Using a specialized 3D printer, which utilizes syringes of plant protein pastes to create steak and chicken simulacrums, Scionti has been able to produce plant-based meat with the same “muscley” and fat marbled texture of animal meat. They can print 100 grams of meat in 30 minutes at the cost of 2 euros – and Scioti is confident that this cost will go down as they increase in scale.
While Novameat is still in its early prototype stages and 3D printing in the food industry is still in its initial stages, as the technology evolves, and the cost drops it’s poised to have a huge impact on the food industry. Would you try 3D-printed meat?
Founded in 2016, Odontella is the world’s first business to develop food products based on marine and micro-algae. They have a strong belief that microalgae offer a strong potential for the future of innovation in the food sector as an alternative to the scarcity of natural resources in the world.
Odontella released their first product, a vegan smoked salmon called Solmon, in France in 2018, and they have since partnered with two “giant vegan food retailers” for several million euros. These partnerships will involve distributing their products to over 24 countries in retail stores.
Their next product is rumored to be a microalgae-based steak substitute named Tona, followed by several other new vegan product offerings stemming from their seven-strong patent portfolio. While algae-based food products remain overshadowed by plant-based proteins and lab-grown meats, they are one to watch out for.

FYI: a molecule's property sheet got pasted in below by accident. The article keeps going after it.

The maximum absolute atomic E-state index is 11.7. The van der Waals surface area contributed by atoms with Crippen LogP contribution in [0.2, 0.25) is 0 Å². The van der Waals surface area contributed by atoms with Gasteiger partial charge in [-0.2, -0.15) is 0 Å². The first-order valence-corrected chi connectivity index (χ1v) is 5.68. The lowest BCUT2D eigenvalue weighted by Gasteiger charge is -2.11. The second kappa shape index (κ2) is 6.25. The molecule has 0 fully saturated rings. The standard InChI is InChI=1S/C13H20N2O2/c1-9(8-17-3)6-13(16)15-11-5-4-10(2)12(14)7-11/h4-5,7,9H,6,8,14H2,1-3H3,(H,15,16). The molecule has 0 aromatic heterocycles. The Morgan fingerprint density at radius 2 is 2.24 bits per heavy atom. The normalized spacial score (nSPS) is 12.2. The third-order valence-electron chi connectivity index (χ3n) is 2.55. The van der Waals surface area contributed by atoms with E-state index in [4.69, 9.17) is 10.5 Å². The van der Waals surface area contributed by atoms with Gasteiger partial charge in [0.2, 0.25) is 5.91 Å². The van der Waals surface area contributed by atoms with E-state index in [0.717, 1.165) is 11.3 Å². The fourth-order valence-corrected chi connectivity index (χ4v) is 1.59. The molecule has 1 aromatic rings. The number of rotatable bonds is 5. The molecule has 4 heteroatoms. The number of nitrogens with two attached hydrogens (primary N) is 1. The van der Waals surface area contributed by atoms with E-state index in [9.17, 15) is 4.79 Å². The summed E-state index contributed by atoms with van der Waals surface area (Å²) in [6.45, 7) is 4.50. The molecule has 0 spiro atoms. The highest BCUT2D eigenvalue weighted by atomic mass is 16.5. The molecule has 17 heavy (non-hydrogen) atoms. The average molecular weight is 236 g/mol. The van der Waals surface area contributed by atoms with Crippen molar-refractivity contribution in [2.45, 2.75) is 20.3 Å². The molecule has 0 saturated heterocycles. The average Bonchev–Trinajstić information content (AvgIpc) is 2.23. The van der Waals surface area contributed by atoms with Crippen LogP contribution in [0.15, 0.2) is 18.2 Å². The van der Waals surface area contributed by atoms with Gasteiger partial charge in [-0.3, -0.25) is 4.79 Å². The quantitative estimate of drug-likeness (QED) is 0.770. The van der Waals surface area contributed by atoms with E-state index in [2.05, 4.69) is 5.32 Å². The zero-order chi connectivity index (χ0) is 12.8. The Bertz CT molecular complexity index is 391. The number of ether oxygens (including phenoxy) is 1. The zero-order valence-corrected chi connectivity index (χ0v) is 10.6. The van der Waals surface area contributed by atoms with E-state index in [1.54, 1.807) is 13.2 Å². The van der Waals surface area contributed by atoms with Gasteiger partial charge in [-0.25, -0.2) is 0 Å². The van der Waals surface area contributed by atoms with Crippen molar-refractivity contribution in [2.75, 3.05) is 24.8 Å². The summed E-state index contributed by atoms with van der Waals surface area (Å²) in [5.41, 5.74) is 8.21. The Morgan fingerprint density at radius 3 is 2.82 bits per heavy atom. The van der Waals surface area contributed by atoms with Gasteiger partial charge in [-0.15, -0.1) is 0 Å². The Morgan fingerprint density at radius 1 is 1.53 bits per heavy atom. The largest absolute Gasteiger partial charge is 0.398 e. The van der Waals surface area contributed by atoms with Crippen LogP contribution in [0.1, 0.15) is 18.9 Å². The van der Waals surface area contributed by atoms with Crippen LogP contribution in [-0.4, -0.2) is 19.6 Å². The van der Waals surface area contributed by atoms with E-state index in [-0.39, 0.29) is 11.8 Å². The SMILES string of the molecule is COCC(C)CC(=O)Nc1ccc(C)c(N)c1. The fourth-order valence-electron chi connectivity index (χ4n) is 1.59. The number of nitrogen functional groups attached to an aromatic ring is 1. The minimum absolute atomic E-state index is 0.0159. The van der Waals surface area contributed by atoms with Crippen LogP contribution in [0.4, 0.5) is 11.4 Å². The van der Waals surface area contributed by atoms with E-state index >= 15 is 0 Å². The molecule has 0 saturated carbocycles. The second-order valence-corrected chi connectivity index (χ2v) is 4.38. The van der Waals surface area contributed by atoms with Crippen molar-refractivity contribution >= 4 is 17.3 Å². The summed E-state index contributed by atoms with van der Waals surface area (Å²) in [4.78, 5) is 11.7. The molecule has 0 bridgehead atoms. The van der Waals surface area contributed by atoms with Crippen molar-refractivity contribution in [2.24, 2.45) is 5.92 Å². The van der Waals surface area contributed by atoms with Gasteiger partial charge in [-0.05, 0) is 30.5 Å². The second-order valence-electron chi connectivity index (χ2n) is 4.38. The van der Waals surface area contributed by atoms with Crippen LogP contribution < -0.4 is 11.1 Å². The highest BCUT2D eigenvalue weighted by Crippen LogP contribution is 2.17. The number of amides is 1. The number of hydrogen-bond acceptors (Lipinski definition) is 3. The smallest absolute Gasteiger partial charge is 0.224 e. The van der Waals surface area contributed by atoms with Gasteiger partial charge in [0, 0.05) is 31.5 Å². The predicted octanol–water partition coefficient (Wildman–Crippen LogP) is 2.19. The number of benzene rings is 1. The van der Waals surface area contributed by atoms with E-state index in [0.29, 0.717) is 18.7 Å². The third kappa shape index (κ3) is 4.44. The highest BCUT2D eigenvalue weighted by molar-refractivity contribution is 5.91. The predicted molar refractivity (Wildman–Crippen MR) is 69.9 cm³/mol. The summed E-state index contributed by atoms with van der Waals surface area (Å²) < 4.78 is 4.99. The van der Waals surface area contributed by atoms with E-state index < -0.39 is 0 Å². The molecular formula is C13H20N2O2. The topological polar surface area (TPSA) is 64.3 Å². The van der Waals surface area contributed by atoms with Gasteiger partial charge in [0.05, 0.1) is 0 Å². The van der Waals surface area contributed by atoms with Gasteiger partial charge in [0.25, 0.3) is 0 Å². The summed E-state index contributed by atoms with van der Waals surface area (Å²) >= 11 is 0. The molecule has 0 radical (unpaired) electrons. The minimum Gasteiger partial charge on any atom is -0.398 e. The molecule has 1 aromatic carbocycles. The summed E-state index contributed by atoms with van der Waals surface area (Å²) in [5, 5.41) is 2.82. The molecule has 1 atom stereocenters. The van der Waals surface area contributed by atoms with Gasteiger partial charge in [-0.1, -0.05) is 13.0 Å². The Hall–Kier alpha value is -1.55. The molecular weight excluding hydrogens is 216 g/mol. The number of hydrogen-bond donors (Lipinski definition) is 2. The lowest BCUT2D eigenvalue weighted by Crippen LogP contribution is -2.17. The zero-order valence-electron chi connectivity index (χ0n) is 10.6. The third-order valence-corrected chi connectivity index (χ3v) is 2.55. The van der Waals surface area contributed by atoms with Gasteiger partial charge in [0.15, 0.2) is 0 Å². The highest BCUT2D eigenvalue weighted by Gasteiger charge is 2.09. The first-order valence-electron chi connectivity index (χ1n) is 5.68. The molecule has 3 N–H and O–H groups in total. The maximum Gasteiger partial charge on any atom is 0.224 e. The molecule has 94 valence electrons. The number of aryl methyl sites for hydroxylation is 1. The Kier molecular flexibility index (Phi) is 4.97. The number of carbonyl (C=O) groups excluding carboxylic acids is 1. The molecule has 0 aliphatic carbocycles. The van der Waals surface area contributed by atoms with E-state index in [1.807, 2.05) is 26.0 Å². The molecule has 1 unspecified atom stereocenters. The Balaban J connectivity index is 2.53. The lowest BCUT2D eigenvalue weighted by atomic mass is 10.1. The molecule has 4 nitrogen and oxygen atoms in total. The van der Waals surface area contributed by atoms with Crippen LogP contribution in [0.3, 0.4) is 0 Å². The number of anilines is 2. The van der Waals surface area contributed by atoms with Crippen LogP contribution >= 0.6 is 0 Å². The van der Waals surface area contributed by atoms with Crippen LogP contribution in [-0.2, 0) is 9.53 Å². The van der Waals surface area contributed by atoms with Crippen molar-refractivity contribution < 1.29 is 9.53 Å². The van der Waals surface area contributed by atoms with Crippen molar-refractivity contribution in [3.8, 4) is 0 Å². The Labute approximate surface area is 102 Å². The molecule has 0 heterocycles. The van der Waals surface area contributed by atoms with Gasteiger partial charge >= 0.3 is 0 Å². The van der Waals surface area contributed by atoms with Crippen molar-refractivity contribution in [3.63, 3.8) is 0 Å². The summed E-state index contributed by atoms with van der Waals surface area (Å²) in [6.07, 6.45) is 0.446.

6. Upside Foods (Previously Memphis Meats)
Founded in 2015, Upside Foods was one of the first cultivated meat companies in the world. They produce meat from self-reproducing cells, growing a meat that is animal-based, without the need for livestock cultivation. In 2016 they released their first synthetic meatball, followed by the world’s first cell-grown chicken and duck in 2017.
They have raised over $200 million in funding and have recently announced their intention to use CRISPR to help them develop lab-grown meat with even less consumption of land and water, and even less environmental impact.
The first product they plan to launch commercially is expected to be chicken, given its popularity around the globe. Using the cells from a single chicken, they are able to cultivate the same amount of poultry that would come from thousands of traditionally farmed birds. Upside maintains that their platform can grow all types of cells and tissues. Will you be trying their lab-grown chicken?
The Future of the Meat-Alternative Industry
As this industry continues to grow, and the demand for meat alternatives increases, we expect “fake meat” to keep on trending as consumers become more health and environmentally conscious. Furthermore, lab-grown and plant-derived meat alternatives may challenge the traditional industry to be more sustainable and ethical, improving outcomes all around.
Interested in more meatless meat innovations? Download our FREE Analytical Insights Report.